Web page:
For Smiley, writing is about being bold and setting challenges. “You can’t spend your life making your way down a nice literary path,” she says. “You have to try things you didn’t know anything about.” Perestroika in Paris has pushed her into new territory, and she likes that it defies categorization. “Is this an adult book? Is this a YA book? I have no idea,” she admits. “I think it’s complicated. But, you know, Anna Sewell’s Black Beauty didn’t start out as a kids’ book. It started out as an adult book. Then it became a kids’ book because somehow fantasy is only for kids. But I don’t agree with that. Adults can have fantasy in their lives, too.” Smiley adds that she wanted to publish the book in 2020 because she hopes it’ll serve “as a distraction from everything that’s going on politically. People are going to need a rest.”
“When you hear that a novel is going to be about a talking horse in Paris, that’s a funny thing, because it could be wonderful or it could be trite and cheesy,” says Smiley’s editor, Diana Miller. “I was so impressed with the way Jane made it elegant and sophisticated. It was totally charming and joyful. Especially given what’s been happening this year, to be working on this book is a really pleasurable escape.”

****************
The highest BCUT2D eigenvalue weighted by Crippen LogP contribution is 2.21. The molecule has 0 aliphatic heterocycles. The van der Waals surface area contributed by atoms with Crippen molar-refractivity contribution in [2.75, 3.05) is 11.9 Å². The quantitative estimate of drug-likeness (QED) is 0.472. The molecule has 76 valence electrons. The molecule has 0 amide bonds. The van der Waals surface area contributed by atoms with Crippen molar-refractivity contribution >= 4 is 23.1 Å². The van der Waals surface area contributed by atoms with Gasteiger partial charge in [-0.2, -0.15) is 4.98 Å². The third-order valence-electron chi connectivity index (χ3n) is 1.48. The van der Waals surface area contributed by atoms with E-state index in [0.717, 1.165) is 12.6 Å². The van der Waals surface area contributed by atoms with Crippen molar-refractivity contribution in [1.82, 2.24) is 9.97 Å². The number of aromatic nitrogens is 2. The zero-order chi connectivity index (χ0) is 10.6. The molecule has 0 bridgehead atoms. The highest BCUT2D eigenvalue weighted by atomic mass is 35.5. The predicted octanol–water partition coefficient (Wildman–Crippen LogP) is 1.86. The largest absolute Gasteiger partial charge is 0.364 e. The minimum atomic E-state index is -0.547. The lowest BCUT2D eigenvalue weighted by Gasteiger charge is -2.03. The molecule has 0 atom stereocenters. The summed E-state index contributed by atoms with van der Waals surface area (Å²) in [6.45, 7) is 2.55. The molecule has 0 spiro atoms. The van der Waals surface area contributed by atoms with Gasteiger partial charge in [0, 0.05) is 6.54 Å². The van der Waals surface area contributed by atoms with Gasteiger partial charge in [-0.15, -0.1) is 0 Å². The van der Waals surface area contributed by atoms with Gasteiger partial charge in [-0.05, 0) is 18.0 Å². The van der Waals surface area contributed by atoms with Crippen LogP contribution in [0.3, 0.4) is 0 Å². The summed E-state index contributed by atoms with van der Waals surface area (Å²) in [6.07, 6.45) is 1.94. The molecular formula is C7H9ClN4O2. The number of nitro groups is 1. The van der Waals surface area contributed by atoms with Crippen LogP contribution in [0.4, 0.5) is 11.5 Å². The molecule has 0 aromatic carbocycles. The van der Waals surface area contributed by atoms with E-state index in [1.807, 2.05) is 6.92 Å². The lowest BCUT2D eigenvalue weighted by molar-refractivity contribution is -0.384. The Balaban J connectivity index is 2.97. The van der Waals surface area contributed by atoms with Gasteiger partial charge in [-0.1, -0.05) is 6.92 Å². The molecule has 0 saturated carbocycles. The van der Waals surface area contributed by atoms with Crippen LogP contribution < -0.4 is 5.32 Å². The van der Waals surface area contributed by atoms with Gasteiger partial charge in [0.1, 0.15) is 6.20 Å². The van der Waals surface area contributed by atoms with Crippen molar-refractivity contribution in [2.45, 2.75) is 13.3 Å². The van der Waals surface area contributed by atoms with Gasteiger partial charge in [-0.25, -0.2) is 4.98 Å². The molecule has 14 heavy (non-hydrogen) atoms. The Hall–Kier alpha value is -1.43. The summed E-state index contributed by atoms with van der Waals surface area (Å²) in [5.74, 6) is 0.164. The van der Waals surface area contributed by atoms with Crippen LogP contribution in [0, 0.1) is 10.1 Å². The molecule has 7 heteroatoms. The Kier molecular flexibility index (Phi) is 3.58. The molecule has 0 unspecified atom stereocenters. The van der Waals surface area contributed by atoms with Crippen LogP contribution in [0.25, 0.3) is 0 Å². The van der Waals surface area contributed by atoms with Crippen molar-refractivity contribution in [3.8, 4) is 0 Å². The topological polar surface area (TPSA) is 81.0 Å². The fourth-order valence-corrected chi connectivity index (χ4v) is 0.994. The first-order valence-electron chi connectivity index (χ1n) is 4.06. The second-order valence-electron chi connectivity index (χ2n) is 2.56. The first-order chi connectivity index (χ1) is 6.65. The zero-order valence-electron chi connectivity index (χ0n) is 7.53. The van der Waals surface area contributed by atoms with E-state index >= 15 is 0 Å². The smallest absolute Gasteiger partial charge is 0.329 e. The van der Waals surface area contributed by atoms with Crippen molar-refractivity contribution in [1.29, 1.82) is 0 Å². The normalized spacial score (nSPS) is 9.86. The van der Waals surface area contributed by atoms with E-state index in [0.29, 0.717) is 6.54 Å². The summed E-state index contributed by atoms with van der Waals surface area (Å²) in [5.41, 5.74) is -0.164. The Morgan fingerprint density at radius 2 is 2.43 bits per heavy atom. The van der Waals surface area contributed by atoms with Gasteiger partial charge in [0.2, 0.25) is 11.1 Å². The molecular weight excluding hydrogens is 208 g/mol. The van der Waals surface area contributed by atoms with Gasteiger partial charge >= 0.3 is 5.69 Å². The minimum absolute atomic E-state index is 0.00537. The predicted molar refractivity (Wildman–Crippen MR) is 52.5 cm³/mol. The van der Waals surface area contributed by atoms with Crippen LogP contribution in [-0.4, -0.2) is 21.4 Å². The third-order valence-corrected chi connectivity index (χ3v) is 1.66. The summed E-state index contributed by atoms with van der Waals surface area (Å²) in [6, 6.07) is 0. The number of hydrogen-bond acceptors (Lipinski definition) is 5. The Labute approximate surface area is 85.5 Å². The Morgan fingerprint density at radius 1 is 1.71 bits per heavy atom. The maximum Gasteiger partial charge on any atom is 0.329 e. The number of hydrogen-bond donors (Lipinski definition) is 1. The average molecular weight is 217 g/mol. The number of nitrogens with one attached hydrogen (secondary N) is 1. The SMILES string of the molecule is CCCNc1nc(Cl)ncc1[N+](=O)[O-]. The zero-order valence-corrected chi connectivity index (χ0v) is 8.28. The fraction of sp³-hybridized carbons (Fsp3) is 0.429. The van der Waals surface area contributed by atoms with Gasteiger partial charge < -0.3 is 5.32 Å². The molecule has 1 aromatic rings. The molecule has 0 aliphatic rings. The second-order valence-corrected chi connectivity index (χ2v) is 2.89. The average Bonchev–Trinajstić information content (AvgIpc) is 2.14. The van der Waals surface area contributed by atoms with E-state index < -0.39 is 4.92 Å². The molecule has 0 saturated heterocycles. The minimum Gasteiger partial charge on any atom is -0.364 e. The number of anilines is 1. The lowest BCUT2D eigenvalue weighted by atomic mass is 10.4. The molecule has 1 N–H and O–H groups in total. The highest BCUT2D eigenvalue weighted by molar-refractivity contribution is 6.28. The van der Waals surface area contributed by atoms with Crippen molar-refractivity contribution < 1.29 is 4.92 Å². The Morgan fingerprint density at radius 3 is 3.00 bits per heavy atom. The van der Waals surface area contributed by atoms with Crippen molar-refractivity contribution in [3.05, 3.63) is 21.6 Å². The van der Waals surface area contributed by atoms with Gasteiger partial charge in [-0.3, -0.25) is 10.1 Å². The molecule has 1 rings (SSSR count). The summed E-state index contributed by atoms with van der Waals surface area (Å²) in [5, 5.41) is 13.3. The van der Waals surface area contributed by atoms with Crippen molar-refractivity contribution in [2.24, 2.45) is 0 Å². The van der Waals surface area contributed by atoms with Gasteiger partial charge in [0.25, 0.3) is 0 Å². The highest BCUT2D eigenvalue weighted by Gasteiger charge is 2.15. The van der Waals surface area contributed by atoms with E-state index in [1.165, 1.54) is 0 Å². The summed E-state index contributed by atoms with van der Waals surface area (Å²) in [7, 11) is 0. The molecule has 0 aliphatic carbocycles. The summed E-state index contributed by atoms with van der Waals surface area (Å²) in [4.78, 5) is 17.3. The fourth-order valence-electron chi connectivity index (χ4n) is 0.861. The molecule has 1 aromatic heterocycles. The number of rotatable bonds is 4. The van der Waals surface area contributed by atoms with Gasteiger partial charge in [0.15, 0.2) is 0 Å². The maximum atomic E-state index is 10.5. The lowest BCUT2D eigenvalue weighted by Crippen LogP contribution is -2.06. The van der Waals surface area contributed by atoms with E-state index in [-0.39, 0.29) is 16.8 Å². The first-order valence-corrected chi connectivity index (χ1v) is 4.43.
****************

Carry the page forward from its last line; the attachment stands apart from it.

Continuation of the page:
Molly Friedrich, Smiley’s agent, echoes that sentiment. “This book is like a universal embrace,” she says. “It’s an appeal to tolerance, kindness, and gentleness. Reading it kind of allowed me to metaphorically suck my thumb.” Friedrich began representing Smiley in the 1980s, when the author was struggling financially. “This novel is one of my favorite of Jane’s books,” Friedrich adds, “and that’s saying a lot because Jane often goes from strength to strength as she tries on different forms of fiction. There’s nothing normal about the trajectory of her writing career. There’s a nobility to her curiosity. She’s like Paras in that way, nudging around, endlessly interested in the way the world turns.”
One thing Smiley is always wondering is what her three pet horses are thinking. She shares an amusing story of the time she retained the services of an “animal communicator” (yes, it’s a thing) to tell her what’s on their minds. “The communicator told me that one of my horses wants to live in the house with me,” Smiley says with a laugh. “I’d let her, but we have too many stairs.” Smiley’s infatuation with her horses overlaps, she believes, with her chosen career. “I love horses because they’re idiosyncratic and beautiful, and it’s the same with writing books. What I love about them is how each one is different from the last one.”
Smiley takes a sip of her Diet Coke and glances out the window. The morning fog has lifted. “Looks like things are clearing up,” she remarks, happily. “I think I’ll have something to eat and go ride a horse.”
Elaine Szewczyk’s writing has appeared in McSweeney’s and other publications. She’s the author of the novel I’m with Stupid.